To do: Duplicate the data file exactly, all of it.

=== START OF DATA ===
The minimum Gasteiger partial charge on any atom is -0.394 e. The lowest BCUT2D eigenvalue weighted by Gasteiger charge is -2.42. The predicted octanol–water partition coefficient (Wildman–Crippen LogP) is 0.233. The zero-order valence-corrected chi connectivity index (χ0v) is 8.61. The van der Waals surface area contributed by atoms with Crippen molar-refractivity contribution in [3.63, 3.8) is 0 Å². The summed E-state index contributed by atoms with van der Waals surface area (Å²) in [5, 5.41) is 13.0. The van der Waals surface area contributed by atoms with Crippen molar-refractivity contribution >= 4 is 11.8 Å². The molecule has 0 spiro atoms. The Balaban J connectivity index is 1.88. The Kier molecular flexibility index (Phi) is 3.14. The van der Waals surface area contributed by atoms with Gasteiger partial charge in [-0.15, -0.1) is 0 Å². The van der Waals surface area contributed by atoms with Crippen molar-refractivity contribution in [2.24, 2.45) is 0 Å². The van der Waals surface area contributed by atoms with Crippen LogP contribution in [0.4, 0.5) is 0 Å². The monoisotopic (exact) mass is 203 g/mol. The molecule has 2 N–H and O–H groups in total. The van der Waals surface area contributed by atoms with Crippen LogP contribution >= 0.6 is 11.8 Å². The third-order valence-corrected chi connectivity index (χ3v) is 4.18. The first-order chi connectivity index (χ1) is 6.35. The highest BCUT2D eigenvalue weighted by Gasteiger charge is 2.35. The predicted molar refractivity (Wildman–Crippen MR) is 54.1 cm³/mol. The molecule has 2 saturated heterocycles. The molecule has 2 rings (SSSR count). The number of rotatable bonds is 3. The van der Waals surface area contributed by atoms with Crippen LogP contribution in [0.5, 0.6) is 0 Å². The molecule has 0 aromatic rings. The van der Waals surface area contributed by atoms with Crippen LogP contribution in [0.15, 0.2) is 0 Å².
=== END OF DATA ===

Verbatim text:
The minimum Gasteiger partial charge on any atom is -0.394 e. The lowest BCUT2D eigenvalue weighted by Gasteiger charge is -2.42. The predicted octanol–water partition coefficient (Wildman–Crippen LogP) is 0.233. The zero-order valence-corrected chi connectivity index (χ0v) is 8.61. The van der Waals surface area contributed by atoms with Crippen molar-refractivity contribution in [3.63, 3.8) is 0 Å². The summed E-state index contributed by atoms with van der Waals surface area (Å²) in [5, 5.41) is 13.0. The van der Waals surface area contributed by atoms with Crippen molar-refractivity contribution >= 4 is 11.8 Å². The molecule has 0 spiro atoms. The Balaban J connectivity index is 1.88. The Kier molecular flexibility index (Phi) is 3.14. The van der Waals surface area contributed by atoms with Gasteiger partial charge in [-0.15, -0.1) is 0 Å². The van der Waals surface area contributed by atoms with Crippen molar-refractivity contribution in [2.24, 2.45) is 0 Å². The van der Waals surface area contributed by atoms with Crippen LogP contribution in [0.4, 0.5) is 0 Å². The monoisotopic (exact) mass is 203 g/mol. The molecule has 2 N–H and O–H groups in total. The van der Waals surface area contributed by atoms with Crippen LogP contribution >= 0.6 is 11.8 Å². The third-order valence-corrected chi connectivity index (χ3v) is 4.18. The first-order chi connectivity index (χ1) is 6.35. The highest BCUT2D eigenvalue weighted by Gasteiger charge is 2.35. The predicted molar refractivity (Wildman–Crippen MR) is 54.1 cm³/mol. The molecule has 2 saturated heterocycles. The molecule has 2 rings (SSSR count). The number of rotatable bonds is 3. The van der Waals surface area contributed by atoms with Crippen LogP contribution in [0.5, 0.6) is 0 Å². The molecule has 0 aromatic rings. The van der Waals surface area contributed by atoms with Crippen LogP contribution in [0.15, 0.2) is 0 Å².